By Andrew Willis, Contributing Reporter
RIO DE JANEIRO, BRAZIL – A Brazilian federal court ruled Tuesday (October 30th) that a group of 170 Guarani-Kaiowá ethnic Indians can remain on a one-hectare plot of land in Mato Grosso do Sul state for the time being. The dispute hit the headlines last week after the group of Indians said they would rather die than be evicted.
Judge Cecília Mello of the Regional Federal Tribunal of the 3rd Region said the Indians should be allowed to stay on the land until a final decision on the area’s rightful owner is made. In a document, the judge said the group “can not be evicted from the land that they occupy because those lands are the subject of an administrative process of demarcation.”
Last week the group of Guarani-Kaiowá Indians told the government in a letter that they would rather die than leave their ancestral lands. This followed a decision by a lower Brazilian court, ordering the group to leave the area currently occupied by a ranch.
The letter said the lower court’s decision was “part of the historic extermination of the indigenous peoples of Brazil”.
Roughly 46,000 members of the Guarani-Kaiowá group live in a 30,000-hectare area in the southern part of Mato Grosso do Sul, making it Brazil’s largest population of indigenous Indians. The western state borders Paraguay and Bolivia and has a vegetation of savannah and forest, crisscrossed by a series of rivers.
Living conditions of the Guarani-Kaiowá and other ethnic groups vary considerably, those that occupy lands ‘demarked’ as indigenous enjoy some freedom to pursue their traditional ways of life. Others live under more precarious conditions, frequently in crowded camps on roadsides without access to basic facilities while they wait for their lands to receive a classification, say NGOs.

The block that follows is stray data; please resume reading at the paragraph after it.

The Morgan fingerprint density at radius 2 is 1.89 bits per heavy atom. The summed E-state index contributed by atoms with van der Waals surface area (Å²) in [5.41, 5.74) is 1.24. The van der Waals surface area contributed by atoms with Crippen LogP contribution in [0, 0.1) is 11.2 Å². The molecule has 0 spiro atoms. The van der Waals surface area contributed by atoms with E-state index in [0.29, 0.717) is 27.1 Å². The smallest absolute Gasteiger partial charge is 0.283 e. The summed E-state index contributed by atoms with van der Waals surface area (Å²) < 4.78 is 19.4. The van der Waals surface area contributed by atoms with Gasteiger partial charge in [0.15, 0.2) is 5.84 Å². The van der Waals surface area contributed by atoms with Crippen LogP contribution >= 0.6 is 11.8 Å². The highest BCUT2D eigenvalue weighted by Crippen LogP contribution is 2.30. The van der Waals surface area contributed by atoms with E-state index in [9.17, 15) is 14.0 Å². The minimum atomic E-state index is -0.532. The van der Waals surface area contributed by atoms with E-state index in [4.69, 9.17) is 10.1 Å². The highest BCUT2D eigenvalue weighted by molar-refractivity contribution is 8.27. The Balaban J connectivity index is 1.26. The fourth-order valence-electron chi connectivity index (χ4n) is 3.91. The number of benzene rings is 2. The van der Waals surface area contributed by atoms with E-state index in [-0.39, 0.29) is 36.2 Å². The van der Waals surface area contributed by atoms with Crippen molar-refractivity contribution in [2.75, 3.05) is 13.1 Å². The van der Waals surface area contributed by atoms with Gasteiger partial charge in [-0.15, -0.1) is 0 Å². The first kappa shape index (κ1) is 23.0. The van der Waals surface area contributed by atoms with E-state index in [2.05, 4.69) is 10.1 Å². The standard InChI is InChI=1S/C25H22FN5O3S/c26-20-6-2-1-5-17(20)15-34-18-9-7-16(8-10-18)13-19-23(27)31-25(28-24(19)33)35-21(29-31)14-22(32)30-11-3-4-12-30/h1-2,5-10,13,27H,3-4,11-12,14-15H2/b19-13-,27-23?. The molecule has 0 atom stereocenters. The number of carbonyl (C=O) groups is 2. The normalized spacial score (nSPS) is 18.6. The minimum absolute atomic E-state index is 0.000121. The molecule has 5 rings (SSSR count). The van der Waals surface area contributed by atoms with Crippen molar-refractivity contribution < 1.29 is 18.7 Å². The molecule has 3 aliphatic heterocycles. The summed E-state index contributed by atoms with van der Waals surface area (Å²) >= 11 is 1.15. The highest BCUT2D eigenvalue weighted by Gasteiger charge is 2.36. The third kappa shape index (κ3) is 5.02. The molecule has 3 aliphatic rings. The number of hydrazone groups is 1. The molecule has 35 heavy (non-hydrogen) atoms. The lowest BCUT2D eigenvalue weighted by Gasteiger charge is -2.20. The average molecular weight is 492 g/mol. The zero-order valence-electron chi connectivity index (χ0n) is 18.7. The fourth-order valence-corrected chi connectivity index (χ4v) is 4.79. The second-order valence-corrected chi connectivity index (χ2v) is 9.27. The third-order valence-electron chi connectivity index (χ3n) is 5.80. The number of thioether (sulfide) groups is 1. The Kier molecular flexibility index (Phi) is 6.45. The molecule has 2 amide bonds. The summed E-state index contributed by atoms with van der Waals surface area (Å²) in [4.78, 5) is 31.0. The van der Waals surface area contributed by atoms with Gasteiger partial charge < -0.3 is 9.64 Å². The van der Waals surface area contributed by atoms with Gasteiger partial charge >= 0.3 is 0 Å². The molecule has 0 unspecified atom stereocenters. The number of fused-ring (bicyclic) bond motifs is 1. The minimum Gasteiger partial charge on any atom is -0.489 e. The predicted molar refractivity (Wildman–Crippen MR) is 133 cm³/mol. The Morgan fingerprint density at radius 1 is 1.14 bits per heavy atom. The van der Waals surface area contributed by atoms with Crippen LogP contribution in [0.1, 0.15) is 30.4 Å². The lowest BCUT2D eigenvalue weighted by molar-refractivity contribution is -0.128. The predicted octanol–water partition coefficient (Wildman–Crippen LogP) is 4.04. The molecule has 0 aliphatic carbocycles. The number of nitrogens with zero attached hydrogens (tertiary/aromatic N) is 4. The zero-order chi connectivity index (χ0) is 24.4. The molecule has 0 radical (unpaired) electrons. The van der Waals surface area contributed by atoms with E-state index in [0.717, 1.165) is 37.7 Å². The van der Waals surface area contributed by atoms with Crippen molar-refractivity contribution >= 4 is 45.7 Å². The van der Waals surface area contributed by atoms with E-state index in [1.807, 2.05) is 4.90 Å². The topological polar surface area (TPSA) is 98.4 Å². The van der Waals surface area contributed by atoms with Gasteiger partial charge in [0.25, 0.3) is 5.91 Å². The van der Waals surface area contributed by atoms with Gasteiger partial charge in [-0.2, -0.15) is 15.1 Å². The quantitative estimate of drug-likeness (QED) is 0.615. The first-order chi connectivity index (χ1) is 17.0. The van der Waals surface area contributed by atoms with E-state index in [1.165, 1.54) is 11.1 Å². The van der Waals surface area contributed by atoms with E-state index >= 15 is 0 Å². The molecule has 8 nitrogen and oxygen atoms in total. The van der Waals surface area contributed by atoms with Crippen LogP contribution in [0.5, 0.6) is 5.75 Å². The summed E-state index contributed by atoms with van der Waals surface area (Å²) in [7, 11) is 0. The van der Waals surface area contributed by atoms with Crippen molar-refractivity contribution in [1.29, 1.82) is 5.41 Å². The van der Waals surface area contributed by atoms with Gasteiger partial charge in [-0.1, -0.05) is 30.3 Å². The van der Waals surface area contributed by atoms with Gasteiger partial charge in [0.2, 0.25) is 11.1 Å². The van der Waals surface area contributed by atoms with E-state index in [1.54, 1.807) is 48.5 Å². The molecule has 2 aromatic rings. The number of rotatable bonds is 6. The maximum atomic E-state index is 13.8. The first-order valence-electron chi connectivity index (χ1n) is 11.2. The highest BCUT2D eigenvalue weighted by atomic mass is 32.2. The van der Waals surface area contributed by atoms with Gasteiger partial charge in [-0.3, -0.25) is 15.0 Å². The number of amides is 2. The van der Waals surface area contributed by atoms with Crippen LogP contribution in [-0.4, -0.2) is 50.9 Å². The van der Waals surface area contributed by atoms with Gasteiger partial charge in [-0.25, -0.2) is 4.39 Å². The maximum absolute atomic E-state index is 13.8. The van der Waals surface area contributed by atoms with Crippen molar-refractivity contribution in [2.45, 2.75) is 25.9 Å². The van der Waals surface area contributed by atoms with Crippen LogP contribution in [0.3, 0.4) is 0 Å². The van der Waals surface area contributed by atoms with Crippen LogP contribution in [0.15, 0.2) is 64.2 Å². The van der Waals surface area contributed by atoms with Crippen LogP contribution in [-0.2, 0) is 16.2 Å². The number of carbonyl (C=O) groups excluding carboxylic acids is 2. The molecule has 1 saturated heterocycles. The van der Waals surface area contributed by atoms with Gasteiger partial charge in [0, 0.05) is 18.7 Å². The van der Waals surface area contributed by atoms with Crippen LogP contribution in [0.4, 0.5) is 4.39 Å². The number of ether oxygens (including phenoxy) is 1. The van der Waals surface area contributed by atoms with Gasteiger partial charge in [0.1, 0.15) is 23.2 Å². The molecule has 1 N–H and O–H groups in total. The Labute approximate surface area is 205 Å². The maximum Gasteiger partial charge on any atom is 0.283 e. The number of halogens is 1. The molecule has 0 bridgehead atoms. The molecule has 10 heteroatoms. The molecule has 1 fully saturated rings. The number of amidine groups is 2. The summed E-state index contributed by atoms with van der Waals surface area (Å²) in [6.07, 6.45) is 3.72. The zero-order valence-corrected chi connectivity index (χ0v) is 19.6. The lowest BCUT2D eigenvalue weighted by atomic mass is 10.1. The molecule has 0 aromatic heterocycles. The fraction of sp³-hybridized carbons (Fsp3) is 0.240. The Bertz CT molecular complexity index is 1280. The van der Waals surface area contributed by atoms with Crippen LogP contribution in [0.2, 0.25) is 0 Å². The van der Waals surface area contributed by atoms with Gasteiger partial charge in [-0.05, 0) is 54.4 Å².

Under these circumstances, some simply opt to return to areas they deem to be their native homelands. The National Foundation of Indians, or Funai, is the body carrying out the mapping of indigenous lands in Brazil.
“Funai is meant to be carrying out this mapping project so that all the Guarani can live on their ancestral land. That is what the [Brazilian] constitution says, and international law. But it’s taking so long, it has come to a standstill,” Sarah Shenker of Survival International, a London-headquarter NGO working for indigenous rights, said in a telephone interview.
“Legally, according to the papers and the titles, the rancher in this case does have title to the land. But it is also the Guarani’s ancestral land, and that’s a really dangerous duplicity, the cause of which is Funai’s delay,” Shenker said.
Indigenous peoples in Brazil comprise a large number of distinct ethnic groups who inhabited the country prior to the European invasion around 1500. The Guarani are made up of an estimated 255,000, with significant populations in Brazil, Paraguay, Argentina and Bolivia.